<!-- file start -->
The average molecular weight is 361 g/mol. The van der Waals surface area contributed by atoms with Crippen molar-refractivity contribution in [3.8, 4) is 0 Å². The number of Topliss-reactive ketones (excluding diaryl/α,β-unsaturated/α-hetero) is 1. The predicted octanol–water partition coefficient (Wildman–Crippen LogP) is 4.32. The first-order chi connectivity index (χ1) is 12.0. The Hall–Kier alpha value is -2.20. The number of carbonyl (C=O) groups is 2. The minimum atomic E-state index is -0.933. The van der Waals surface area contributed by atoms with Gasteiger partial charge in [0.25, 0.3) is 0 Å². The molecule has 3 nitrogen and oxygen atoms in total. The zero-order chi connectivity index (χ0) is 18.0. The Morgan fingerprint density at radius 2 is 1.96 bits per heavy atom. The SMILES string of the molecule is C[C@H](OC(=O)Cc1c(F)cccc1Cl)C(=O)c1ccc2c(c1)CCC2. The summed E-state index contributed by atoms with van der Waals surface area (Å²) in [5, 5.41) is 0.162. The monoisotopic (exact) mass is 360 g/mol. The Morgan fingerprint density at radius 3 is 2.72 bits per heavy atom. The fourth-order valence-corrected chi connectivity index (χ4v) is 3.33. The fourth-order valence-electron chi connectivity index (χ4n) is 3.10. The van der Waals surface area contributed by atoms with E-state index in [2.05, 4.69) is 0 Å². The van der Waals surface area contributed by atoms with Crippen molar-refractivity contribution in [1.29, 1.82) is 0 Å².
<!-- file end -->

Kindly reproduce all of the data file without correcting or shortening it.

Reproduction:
The average molecular weight is 361 g/mol. The van der Waals surface area contributed by atoms with Crippen molar-refractivity contribution in [3.8, 4) is 0 Å². The number of Topliss-reactive ketones (excluding diaryl/α,β-unsaturated/α-hetero) is 1. The predicted octanol–water partition coefficient (Wildman–Crippen LogP) is 4.32. The first-order chi connectivity index (χ1) is 12.0. The Hall–Kier alpha value is -2.20. The number of carbonyl (C=O) groups is 2. The minimum atomic E-state index is -0.933. The van der Waals surface area contributed by atoms with Gasteiger partial charge in [0.25, 0.3) is 0 Å². The molecule has 3 nitrogen and oxygen atoms in total. The zero-order chi connectivity index (χ0) is 18.0. The Morgan fingerprint density at radius 2 is 1.96 bits per heavy atom. The SMILES string of the molecule is C[C@H](OC(=O)Cc1c(F)cccc1Cl)C(=O)c1ccc2c(c1)CCC2. The summed E-state index contributed by atoms with van der Waals surface area (Å²) in [5, 5.41) is 0.162. The monoisotopic (exact) mass is 360 g/mol. The Morgan fingerprint density at radius 3 is 2.72 bits per heavy atom. The fourth-order valence-corrected chi connectivity index (χ4v) is 3.33. The fourth-order valence-electron chi connectivity index (χ4n) is 3.10. The van der Waals surface area contributed by atoms with E-state index in [2.05, 4.69) is 0 Å². The van der Waals surface area contributed by atoms with Crippen molar-refractivity contribution in [1.29, 1.82) is 0 Å².